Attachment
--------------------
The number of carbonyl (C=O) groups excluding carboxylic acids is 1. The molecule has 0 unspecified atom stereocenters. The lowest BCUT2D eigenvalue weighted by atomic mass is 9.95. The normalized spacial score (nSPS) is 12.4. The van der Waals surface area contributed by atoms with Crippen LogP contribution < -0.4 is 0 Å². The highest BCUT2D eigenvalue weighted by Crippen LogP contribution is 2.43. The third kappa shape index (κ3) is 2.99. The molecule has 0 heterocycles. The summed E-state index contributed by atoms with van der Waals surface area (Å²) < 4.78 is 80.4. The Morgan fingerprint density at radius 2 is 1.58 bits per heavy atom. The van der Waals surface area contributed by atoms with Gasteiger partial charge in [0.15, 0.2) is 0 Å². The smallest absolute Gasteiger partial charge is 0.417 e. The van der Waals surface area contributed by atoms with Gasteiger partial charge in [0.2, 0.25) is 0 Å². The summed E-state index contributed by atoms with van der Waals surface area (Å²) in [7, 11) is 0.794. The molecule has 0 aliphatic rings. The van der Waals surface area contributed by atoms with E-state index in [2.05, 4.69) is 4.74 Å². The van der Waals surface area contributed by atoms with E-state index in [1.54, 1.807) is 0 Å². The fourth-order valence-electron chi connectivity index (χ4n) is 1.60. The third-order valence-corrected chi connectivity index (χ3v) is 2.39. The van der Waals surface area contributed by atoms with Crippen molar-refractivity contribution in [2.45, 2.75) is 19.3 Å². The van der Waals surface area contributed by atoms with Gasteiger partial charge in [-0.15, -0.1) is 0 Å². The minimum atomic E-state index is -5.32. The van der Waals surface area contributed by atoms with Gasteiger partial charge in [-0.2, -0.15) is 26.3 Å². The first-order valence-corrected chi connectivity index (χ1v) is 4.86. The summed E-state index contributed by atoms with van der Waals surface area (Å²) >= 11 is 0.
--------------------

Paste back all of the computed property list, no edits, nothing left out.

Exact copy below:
The number of carbonyl (C=O) groups excluding carboxylic acids is 1. The molecule has 0 unspecified atom stereocenters. The lowest BCUT2D eigenvalue weighted by atomic mass is 9.95. The normalized spacial score (nSPS) is 12.4. The van der Waals surface area contributed by atoms with Crippen LogP contribution < -0.4 is 0 Å². The highest BCUT2D eigenvalue weighted by Crippen LogP contribution is 2.43. The third kappa shape index (κ3) is 2.99. The molecule has 0 heterocycles. The summed E-state index contributed by atoms with van der Waals surface area (Å²) < 4.78 is 80.4. The Morgan fingerprint density at radius 2 is 1.58 bits per heavy atom. The van der Waals surface area contributed by atoms with Gasteiger partial charge in [0.15, 0.2) is 0 Å². The smallest absolute Gasteiger partial charge is 0.417 e. The van der Waals surface area contributed by atoms with Gasteiger partial charge in [0.2, 0.25) is 0 Å². The summed E-state index contributed by atoms with van der Waals surface area (Å²) in [7, 11) is 0.794. The molecule has 0 aliphatic rings. The van der Waals surface area contributed by atoms with E-state index in [2.05, 4.69) is 4.74 Å². The van der Waals surface area contributed by atoms with E-state index in [1.54, 1.807) is 0 Å². The fourth-order valence-electron chi connectivity index (χ4n) is 1.60. The third-order valence-corrected chi connectivity index (χ3v) is 2.39. The van der Waals surface area contributed by atoms with Crippen molar-refractivity contribution in [2.45, 2.75) is 19.3 Å². The van der Waals surface area contributed by atoms with Gasteiger partial charge in [-0.15, -0.1) is 0 Å². The minimum atomic E-state index is -5.32. The van der Waals surface area contributed by atoms with Gasteiger partial charge in [-0.2, -0.15) is 26.3 Å². The first-order valence-corrected chi connectivity index (χ1v) is 4.86. The summed E-state index contributed by atoms with van der Waals surface area (Å²) >= 11 is 0.